I was just watching one of Frank's few forays as a film actor ("Innocents in Paris", 1953, in a brief scene with Jimmy Edwards) and was prompted to view your delightful site. There are lots of tributes to Frank's literary abilities, but here's a very simple story illustrating what a thoroughly nice man he was too.
I was working in Broadcasting House, London, and happened to pass him and a high-up BBC Producer, walking along a basement corridor. Following the general rule that BBC staff should not bother the celebrities without good reason, I just nodded to them as I approached. As expected, the high-up Producer totally ignored me, but Frank looked my way, flashed that incredible Muir smile, and said hello.I had never met him before, and as the engineers were usually regarded as "invisible", it really made my day, I can tell you! He was the very essence of the witty English gentleman, and the loss of his talents as a creative and accomplished wordsmith is a very sad loss to British literature and entertainment.- Keith Rainbow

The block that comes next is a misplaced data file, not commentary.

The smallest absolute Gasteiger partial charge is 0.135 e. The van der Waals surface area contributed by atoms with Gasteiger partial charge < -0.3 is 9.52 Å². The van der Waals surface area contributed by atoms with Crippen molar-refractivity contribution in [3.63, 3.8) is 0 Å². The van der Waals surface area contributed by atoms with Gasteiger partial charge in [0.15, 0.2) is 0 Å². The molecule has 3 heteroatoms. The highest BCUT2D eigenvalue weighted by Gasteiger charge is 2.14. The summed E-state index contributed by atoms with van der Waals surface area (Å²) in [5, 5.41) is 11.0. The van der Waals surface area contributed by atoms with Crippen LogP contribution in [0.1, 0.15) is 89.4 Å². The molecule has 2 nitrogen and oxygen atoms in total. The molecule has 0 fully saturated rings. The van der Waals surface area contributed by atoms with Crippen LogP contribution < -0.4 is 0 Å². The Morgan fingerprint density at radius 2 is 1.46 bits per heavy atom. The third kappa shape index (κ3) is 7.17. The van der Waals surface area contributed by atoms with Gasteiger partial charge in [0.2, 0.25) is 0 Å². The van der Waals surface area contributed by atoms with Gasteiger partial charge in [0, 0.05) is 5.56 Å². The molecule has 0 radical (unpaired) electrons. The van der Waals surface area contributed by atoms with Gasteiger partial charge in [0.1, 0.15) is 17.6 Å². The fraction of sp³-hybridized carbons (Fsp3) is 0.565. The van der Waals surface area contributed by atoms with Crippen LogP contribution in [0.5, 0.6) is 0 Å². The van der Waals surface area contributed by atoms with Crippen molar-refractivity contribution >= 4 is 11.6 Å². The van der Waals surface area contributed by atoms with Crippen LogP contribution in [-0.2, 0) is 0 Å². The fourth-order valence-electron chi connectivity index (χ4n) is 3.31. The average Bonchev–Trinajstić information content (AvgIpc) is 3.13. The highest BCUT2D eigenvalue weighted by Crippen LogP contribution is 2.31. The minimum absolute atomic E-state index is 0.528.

Keith then added a PS in his next email:
Ordinary staff often encountered "celebrities" while carrying out duties the Beeb, but I recollect that very few were as highly regarded as Frank.